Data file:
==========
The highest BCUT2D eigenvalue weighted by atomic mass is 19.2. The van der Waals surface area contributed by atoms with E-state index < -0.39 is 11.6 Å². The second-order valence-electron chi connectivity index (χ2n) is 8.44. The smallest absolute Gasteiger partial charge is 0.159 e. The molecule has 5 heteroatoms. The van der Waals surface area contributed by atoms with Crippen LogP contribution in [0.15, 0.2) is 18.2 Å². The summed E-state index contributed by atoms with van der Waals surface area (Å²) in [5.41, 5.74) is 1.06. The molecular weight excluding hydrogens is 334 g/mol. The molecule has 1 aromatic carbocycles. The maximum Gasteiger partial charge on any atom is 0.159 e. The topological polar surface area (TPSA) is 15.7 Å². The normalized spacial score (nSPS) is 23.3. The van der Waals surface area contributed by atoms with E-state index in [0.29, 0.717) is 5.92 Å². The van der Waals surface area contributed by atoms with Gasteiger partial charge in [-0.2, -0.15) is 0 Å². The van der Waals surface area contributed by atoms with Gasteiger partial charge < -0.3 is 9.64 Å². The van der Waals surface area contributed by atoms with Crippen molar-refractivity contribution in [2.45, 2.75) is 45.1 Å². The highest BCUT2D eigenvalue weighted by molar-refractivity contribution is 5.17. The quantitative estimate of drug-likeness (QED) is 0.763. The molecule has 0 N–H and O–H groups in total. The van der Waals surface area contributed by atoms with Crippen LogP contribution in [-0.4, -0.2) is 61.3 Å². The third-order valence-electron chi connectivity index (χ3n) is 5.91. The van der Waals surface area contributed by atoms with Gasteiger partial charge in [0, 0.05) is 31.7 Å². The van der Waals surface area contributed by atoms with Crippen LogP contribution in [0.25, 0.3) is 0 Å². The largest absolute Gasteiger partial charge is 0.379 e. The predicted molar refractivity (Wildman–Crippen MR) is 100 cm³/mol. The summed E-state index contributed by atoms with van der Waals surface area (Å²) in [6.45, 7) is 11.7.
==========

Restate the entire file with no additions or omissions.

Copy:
The highest BCUT2D eigenvalue weighted by atomic mass is 19.2. The van der Waals surface area contributed by atoms with E-state index < -0.39 is 11.6 Å². The second-order valence-electron chi connectivity index (χ2n) is 8.44. The smallest absolute Gasteiger partial charge is 0.159 e. The molecule has 5 heteroatoms. The van der Waals surface area contributed by atoms with Crippen LogP contribution in [0.15, 0.2) is 18.2 Å². The summed E-state index contributed by atoms with van der Waals surface area (Å²) in [5.41, 5.74) is 1.06. The molecular weight excluding hydrogens is 334 g/mol. The molecule has 1 aromatic carbocycles. The maximum Gasteiger partial charge on any atom is 0.159 e. The topological polar surface area (TPSA) is 15.7 Å². The normalized spacial score (nSPS) is 23.3. The van der Waals surface area contributed by atoms with E-state index in [0.29, 0.717) is 5.92 Å². The van der Waals surface area contributed by atoms with Gasteiger partial charge in [-0.2, -0.15) is 0 Å². The van der Waals surface area contributed by atoms with Gasteiger partial charge < -0.3 is 9.64 Å². The van der Waals surface area contributed by atoms with Crippen molar-refractivity contribution in [2.45, 2.75) is 45.1 Å². The highest BCUT2D eigenvalue weighted by molar-refractivity contribution is 5.17. The quantitative estimate of drug-likeness (QED) is 0.763. The molecule has 0 N–H and O–H groups in total. The van der Waals surface area contributed by atoms with Crippen LogP contribution in [-0.4, -0.2) is 61.3 Å². The third-order valence-electron chi connectivity index (χ3n) is 5.91. The van der Waals surface area contributed by atoms with Gasteiger partial charge in [0, 0.05) is 31.7 Å². The van der Waals surface area contributed by atoms with Crippen LogP contribution in [0.25, 0.3) is 0 Å². The largest absolute Gasteiger partial charge is 0.379 e. The predicted molar refractivity (Wildman–Crippen MR) is 100 cm³/mol. The summed E-state index contributed by atoms with van der Waals surface area (Å²) in [6.45, 7) is 11.7.